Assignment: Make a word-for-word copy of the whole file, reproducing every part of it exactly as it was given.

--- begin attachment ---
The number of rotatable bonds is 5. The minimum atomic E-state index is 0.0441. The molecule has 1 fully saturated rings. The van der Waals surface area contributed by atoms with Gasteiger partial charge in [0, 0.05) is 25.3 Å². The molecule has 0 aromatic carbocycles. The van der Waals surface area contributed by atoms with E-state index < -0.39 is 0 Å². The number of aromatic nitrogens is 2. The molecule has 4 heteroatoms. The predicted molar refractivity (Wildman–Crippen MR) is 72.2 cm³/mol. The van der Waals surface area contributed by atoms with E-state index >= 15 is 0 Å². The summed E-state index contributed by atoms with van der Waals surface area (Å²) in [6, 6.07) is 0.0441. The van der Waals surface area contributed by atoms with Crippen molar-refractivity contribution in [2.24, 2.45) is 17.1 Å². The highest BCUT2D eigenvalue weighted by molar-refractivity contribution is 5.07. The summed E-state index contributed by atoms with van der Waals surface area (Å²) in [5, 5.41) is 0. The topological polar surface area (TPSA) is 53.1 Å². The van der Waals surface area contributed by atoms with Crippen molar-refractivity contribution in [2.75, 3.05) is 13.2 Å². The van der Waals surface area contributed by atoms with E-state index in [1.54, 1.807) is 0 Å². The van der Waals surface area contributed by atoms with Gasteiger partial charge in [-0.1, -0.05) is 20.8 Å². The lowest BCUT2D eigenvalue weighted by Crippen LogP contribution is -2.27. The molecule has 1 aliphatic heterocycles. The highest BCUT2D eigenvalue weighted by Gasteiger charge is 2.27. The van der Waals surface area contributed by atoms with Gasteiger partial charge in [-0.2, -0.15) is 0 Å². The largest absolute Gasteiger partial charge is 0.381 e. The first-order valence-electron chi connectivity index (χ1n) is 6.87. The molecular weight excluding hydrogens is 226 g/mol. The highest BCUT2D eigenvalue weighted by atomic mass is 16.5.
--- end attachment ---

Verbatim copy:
The number of rotatable bonds is 5. The minimum atomic E-state index is 0.0441. The molecule has 1 fully saturated rings. The van der Waals surface area contributed by atoms with Gasteiger partial charge in [0, 0.05) is 25.3 Å². The molecule has 0 aromatic carbocycles. The van der Waals surface area contributed by atoms with E-state index < -0.39 is 0 Å². The number of aromatic nitrogens is 2. The molecule has 4 heteroatoms. The predicted molar refractivity (Wildman–Crippen MR) is 72.2 cm³/mol. The van der Waals surface area contributed by atoms with E-state index >= 15 is 0 Å². The summed E-state index contributed by atoms with van der Waals surface area (Å²) in [6, 6.07) is 0.0441. The van der Waals surface area contributed by atoms with Crippen molar-refractivity contribution in [2.24, 2.45) is 17.1 Å². The highest BCUT2D eigenvalue weighted by molar-refractivity contribution is 5.07. The summed E-state index contributed by atoms with van der Waals surface area (Å²) in [5, 5.41) is 0. The topological polar surface area (TPSA) is 53.1 Å². The van der Waals surface area contributed by atoms with Crippen molar-refractivity contribution in [2.75, 3.05) is 13.2 Å². The van der Waals surface area contributed by atoms with E-state index in [1.54, 1.807) is 0 Å². The van der Waals surface area contributed by atoms with Gasteiger partial charge in [-0.1, -0.05) is 20.8 Å². The lowest BCUT2D eigenvalue weighted by Crippen LogP contribution is -2.27. The molecule has 1 aliphatic heterocycles. The highest BCUT2D eigenvalue weighted by Gasteiger charge is 2.27. The van der Waals surface area contributed by atoms with Gasteiger partial charge in [-0.2, -0.15) is 0 Å². The largest absolute Gasteiger partial charge is 0.381 e. The first-order valence-electron chi connectivity index (χ1n) is 6.87. The molecular weight excluding hydrogens is 226 g/mol. The highest BCUT2D eigenvalue weighted by atomic mass is 16.5.